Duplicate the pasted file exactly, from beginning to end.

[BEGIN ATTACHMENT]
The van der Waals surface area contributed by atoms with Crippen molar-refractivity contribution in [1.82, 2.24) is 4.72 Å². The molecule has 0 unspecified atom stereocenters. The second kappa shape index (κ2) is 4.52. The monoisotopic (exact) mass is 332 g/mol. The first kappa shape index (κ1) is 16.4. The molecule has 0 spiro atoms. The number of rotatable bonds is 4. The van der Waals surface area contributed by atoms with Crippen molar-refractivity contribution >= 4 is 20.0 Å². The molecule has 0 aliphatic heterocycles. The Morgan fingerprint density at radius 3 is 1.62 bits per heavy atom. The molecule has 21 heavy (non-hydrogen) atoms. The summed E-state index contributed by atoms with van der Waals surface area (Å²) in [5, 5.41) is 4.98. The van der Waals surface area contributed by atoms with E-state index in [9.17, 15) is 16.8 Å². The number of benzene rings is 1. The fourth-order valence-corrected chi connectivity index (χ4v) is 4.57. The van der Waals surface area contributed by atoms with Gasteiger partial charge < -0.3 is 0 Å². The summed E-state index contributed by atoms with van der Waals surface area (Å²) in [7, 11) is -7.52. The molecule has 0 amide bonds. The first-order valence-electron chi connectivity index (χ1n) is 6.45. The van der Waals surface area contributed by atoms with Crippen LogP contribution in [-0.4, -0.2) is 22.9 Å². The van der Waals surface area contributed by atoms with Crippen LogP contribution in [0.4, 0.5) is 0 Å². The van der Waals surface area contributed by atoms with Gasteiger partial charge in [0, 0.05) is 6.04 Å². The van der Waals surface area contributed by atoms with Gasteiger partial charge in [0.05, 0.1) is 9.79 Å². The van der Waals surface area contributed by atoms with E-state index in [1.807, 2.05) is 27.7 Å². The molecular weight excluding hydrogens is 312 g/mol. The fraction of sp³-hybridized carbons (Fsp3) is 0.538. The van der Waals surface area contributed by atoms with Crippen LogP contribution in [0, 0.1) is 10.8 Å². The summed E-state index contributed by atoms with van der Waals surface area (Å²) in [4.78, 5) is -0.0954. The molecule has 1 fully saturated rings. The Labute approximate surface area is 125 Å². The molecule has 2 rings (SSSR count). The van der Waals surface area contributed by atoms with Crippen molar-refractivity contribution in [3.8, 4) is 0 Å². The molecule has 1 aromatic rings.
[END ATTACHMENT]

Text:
The van der Waals surface area contributed by atoms with Crippen molar-refractivity contribution in [1.82, 2.24) is 4.72 Å². The molecule has 0 unspecified atom stereocenters. The second kappa shape index (κ2) is 4.52. The monoisotopic (exact) mass is 332 g/mol. The first kappa shape index (κ1) is 16.4. The molecule has 0 spiro atoms. The number of rotatable bonds is 4. The van der Waals surface area contributed by atoms with Crippen molar-refractivity contribution >= 4 is 20.0 Å². The molecule has 0 aliphatic heterocycles. The Morgan fingerprint density at radius 3 is 1.62 bits per heavy atom. The molecule has 21 heavy (non-hydrogen) atoms. The summed E-state index contributed by atoms with van der Waals surface area (Å²) in [5, 5.41) is 4.98. The van der Waals surface area contributed by atoms with E-state index in [9.17, 15) is 16.8 Å². The number of benzene rings is 1. The fourth-order valence-corrected chi connectivity index (χ4v) is 4.57. The van der Waals surface area contributed by atoms with Gasteiger partial charge < -0.3 is 0 Å². The summed E-state index contributed by atoms with van der Waals surface area (Å²) in [7, 11) is -7.52. The molecule has 0 amide bonds. The first-order valence-electron chi connectivity index (χ1n) is 6.45. The van der Waals surface area contributed by atoms with Crippen LogP contribution in [-0.4, -0.2) is 22.9 Å². The van der Waals surface area contributed by atoms with Crippen LogP contribution in [0.4, 0.5) is 0 Å². The van der Waals surface area contributed by atoms with Gasteiger partial charge in [0, 0.05) is 6.04 Å². The van der Waals surface area contributed by atoms with Gasteiger partial charge in [0.05, 0.1) is 9.79 Å². The van der Waals surface area contributed by atoms with E-state index in [1.807, 2.05) is 27.7 Å². The molecular weight excluding hydrogens is 312 g/mol. The fraction of sp³-hybridized carbons (Fsp3) is 0.538. The van der Waals surface area contributed by atoms with Crippen LogP contribution in [0, 0.1) is 10.8 Å². The summed E-state index contributed by atoms with van der Waals surface area (Å²) in [4.78, 5) is -0.0954. The molecule has 1 fully saturated rings. The Labute approximate surface area is 125 Å². The molecule has 2 rings (SSSR count). The van der Waals surface area contributed by atoms with Crippen molar-refractivity contribution in [3.8, 4) is 0 Å². The molecule has 1 aromatic rings.